About the Author:
Hazel Johnson is a 13 year old from Nebraska. Hazel is a young person who stutters. She enjoys dance, theatre, and petting every dog in sight.
This is her story of advocating for people who stutter at a pageant this past summer where she won her first public-speaking competition (with a perfect score!)
Please contact Hazel via her mother’s email address or in the comments below.
Our words are our identity. The key to making friends, stating our opinions and expressing ourselves. For kids who stutter, including myself, facing stigma and ignorance are just a part of daily life and that identity is shadowed and broken by other peoples refusal to listen. I am bubbly, social, love performing and I have SO. MUCH. to say. Do I let my stutter stop me? No. But some days are hard. School days are filled with the mental gymnastics of hiding my stutter to fit in. And in 5th grade, I pretended that I didn’t remember my presentation and was criticized when in reality I could recite it in my sleep. just so no one would hear me stutter. I didn’t want people to think I was nervous or stupid, even though I knew that was wrong. Most people just don’t understand that stuttering is a neurological difference that affects how the brain and mouth communicate and people who stutter know exactly what they want to say.
Talking has gotten easier over the years and my stutter is now practically invisible, however it changes constantly. Stuttering has taught me empathy and patience, and the importance of being kind. I hope that I can translate that to others by advocating and educating about my difference *. Everyone deserves to be listened to, no matter how hard or easy it is for them to speak. All languages, accents, and stutters need to be heard. Instead of fixing imperfections we need to fix how we accept them. It matters what you say, not how you say it. And your voice is beautiful.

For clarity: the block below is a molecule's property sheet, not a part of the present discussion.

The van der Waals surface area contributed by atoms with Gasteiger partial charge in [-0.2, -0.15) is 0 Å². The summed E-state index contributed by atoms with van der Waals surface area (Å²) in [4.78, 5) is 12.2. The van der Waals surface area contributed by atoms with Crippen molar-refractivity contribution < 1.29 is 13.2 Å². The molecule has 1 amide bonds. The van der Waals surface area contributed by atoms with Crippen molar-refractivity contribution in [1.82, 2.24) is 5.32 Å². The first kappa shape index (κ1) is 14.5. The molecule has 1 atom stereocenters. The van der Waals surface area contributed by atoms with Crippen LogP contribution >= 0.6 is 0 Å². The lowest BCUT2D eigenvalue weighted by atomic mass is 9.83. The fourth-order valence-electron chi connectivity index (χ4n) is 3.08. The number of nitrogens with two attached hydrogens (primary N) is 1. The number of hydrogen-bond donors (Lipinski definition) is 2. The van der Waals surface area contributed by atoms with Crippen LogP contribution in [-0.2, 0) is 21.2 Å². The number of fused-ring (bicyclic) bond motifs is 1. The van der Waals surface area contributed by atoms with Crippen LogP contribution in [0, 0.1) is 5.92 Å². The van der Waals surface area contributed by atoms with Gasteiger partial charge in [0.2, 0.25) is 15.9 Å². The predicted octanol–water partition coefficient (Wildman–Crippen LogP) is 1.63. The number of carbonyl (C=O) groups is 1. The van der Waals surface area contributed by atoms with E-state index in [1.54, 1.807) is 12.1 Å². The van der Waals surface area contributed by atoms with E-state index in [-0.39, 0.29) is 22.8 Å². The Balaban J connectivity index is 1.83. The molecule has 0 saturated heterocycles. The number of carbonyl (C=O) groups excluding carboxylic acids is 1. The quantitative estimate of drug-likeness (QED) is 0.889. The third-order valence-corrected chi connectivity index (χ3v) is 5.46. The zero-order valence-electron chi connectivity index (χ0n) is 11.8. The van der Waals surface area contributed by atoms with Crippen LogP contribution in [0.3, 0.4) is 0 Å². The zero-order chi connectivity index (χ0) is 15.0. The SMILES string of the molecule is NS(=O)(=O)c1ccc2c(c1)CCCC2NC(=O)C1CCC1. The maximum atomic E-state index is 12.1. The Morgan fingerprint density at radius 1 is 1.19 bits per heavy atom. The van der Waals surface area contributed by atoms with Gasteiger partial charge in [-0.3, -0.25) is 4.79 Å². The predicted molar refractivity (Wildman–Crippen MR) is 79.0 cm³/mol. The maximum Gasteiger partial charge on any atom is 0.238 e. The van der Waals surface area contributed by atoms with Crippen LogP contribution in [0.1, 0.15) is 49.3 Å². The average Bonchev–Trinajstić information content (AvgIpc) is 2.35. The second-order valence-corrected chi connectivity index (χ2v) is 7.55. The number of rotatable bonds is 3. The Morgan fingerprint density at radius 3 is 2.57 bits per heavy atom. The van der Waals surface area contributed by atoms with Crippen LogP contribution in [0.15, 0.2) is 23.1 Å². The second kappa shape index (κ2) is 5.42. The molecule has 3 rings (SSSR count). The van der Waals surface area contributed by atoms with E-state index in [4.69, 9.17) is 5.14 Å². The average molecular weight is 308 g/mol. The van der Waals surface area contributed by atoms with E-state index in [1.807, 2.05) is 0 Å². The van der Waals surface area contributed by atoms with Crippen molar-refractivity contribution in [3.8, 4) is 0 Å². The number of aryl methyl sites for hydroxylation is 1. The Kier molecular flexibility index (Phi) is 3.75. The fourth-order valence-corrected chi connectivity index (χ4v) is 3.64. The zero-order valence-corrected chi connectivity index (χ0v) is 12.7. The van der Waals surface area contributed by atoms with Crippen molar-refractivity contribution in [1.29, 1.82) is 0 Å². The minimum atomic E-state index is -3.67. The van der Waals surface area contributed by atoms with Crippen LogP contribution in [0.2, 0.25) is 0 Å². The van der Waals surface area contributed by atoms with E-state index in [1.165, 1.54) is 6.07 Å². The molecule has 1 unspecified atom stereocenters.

One year ago, I never would have imagined myself saying those words to anyone, ever. Especially not in front of a big audience at a PAGEANT. But, there I was, standing up at a podium with the microphone too high for me and the wrong speech put in front of me, in front of over 200 people and 6 judges, telling my story. At the pageant finale, I didn’t get the crown and banner, but that wasn’t what I cared about. I’m not much of a pageant queen anyway, and I placed in the top 5 out of over 20 pageant-pro contestants. My speech won 1st place. And on top of that, it got a perfect score from all 6 of the judges. After I finished, the pageant director told me that she stuttered as a kid and that she got what I was going through and that I inspired her. A dad in the audience told me he stuttered as a kid as well and was on the verge of tears as he told me thank you for telling my story. My voice is powerful. I want my experience to inspire more people who stutter and tell people who doubt them that they can do anything. To top it off, I have the opportunity to share my story at nationals this November in Orlando, Florida. It will take a lot to convince my mom, but maybe I will get to go! I’m so grateful for this experience and I am now more confident talking about stuttering to my peers. To other kids who stutter, be brave! There are more people willing to listen than you think. What you have to say is important.
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